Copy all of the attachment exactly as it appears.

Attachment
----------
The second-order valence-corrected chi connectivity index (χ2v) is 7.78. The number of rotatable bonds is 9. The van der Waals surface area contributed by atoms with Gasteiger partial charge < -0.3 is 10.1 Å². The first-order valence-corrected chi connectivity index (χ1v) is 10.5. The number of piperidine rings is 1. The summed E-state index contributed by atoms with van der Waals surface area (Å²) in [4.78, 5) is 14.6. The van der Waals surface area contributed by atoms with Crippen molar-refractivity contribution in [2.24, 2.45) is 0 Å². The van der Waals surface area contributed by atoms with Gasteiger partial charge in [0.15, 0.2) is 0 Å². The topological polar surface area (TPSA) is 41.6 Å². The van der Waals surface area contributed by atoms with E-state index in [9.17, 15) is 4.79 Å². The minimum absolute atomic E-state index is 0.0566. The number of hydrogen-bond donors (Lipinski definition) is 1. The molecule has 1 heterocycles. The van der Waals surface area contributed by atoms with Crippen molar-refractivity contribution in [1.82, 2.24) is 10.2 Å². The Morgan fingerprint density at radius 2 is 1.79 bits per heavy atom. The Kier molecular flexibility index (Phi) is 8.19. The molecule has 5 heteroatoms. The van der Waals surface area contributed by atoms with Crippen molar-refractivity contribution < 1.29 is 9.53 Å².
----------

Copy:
The second-order valence-corrected chi connectivity index (χ2v) is 7.78. The number of rotatable bonds is 9. The van der Waals surface area contributed by atoms with Gasteiger partial charge < -0.3 is 10.1 Å². The first-order valence-corrected chi connectivity index (χ1v) is 10.5. The number of piperidine rings is 1. The summed E-state index contributed by atoms with van der Waals surface area (Å²) in [4.78, 5) is 14.6. The van der Waals surface area contributed by atoms with Crippen molar-refractivity contribution in [2.24, 2.45) is 0 Å². The van der Waals surface area contributed by atoms with Gasteiger partial charge in [0.15, 0.2) is 0 Å². The topological polar surface area (TPSA) is 41.6 Å². The van der Waals surface area contributed by atoms with E-state index in [9.17, 15) is 4.79 Å². The minimum absolute atomic E-state index is 0.0566. The number of hydrogen-bond donors (Lipinski definition) is 1. The molecule has 1 heterocycles. The van der Waals surface area contributed by atoms with Crippen molar-refractivity contribution in [1.82, 2.24) is 10.2 Å². The Morgan fingerprint density at radius 2 is 1.79 bits per heavy atom. The Kier molecular flexibility index (Phi) is 8.19. The molecule has 5 heteroatoms. The van der Waals surface area contributed by atoms with Crippen molar-refractivity contribution < 1.29 is 9.53 Å².